Standing at 2nd base brought me back to 1986

Moving over to 3rd base, I think about my 65th and final game at the ballpark. It was the next-to-last game of Shea Stadium's existence -- a 2-0 victory over the Florida Marlins on September 27th, 2008. In that game, Johan Santana pitched a complete game, 3-hit shutout on three-days' rest to keep the Mets' slim playoff hopes alive. I can take pride in saying that my last game at Shea was a win -- the final triumph in the stadium's history.

The walk to 3rd base brought forth memories of my final game at Shea

It is the same routine for every game I attend -- start at home, walk to the pitcher's mound, then go to 1st, 2nd and 3rd base before making the short trip back to the Mets' current ballpark, Citi Field. It takes no more than 10 minutes...yet I will occasionally cycle through 22 years of my life during that time.

I am not the only one who makes this parking lot pilgrimage. A steady stream of Mets' fans make their way to the old Shea Stadium site prior to the ballgame. Some run the basepaths, some pose for pictures, and others look around while conjuring up their own memories of the ballpark.

A Mets' fan gives his young son a ballpark history lesson


After the trip down memory lane, there was an actual baseball game to watch. On this particular day -- May 29th, 2011, just over a week ago -- the Mets hosted the Philadelphia Phillies.

A beautiful day at Citi Field for the Mets-Phillies matchup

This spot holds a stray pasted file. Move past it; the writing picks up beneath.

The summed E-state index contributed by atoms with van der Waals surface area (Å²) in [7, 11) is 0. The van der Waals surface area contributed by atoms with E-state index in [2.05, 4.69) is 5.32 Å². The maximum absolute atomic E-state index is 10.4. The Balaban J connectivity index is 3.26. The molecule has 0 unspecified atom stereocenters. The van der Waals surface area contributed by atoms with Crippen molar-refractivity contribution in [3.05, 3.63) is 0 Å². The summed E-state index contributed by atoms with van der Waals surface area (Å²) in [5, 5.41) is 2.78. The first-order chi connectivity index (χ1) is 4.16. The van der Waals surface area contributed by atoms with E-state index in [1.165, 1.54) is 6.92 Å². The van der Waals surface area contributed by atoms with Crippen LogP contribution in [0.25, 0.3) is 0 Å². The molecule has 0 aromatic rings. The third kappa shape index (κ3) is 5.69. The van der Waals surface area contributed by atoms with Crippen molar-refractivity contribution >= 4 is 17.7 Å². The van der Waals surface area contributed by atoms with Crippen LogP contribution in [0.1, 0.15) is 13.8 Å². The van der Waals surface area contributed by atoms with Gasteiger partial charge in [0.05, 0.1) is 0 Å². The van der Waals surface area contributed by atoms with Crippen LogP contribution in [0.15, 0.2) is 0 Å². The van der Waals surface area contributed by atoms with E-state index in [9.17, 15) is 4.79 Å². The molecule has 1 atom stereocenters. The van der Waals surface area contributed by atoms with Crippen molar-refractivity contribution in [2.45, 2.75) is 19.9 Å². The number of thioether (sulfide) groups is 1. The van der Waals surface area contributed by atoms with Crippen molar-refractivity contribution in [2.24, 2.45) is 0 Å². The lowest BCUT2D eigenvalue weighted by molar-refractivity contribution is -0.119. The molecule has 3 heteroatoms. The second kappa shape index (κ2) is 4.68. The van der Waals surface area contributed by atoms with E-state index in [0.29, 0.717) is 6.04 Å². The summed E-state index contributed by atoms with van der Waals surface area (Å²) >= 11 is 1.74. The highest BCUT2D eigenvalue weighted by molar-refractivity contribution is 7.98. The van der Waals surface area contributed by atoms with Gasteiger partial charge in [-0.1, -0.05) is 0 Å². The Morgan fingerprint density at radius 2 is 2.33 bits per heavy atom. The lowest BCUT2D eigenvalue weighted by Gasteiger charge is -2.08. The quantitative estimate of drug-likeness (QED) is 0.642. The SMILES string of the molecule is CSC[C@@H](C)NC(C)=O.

The Mets were a decided underdog entering this contest. The Phillies came into the game with a 33-19 record, good for 1st place in the National League East. The Mets countered with a record of 23-28, as they tried to avoid falling into last place in the division.

The Mets entered the game in 4th place in the NL East; the Phillies were in 1st

Despite the uneven records, the Mets pounced on Philadelphia early-and-often, unleashing a rare offensive attack that led to 8 runs and 10 hits in the first two innings. It was certainly a surprise as I looked on from my familiar spot in Section 514.

Over 30,000 watched as the Mets jumped out to an 8-0 lead

Shortstop Jose Reyes was a catalyst, going 4-for-5 with two triples, one run scored and an RBI. Every time the Mets' leadoff man reached base, the crowd of 30,791 -- most clad in blue-and-orange -- buzzed with excitement.

Jose Reyes dives into 3rd base during one of his two triples on the day

Mets' catcher Josh Thole -- who had been struggling at the plate -- played a big offensive role in this game as well, going 3-for-4 with a double and 3 RBI's. He raised his season batting average to .230.

Josh Thole strokes an RBI single to center field

On the mound, Jonathon Niese kept the Phillies' bats in-check. The left-hander went 6 1/3 innings, allowing 1 unearned run on 5 hits.

Jonathon Niese had a solid start for the Mets

While Philadelphia would rally against the Mets' bullpen in the 8th and 9th innings, the deficit was too great to overcome. When 1st baseman John Mayberry, Jr. struck out to end the game, the Mets popped out of their familiar 1st base dugout to celebrate a 9-5 victory.

This kid appeared to be satisfied with the Mets' performance

The final score served as yet another personal reminder of Shea Stadium, on this day of reminiscence. The first time I ever witnessed a Mets win was on September 20th, 1st-ever night game. The final score on that evening was 9-5. The opponent? The Philadelphia Phillies.

It's amazing -- or should I say, Amazin' -- how things can occasionally come full circle.

The final score at Citi Field reminded me of one of my first games at Shea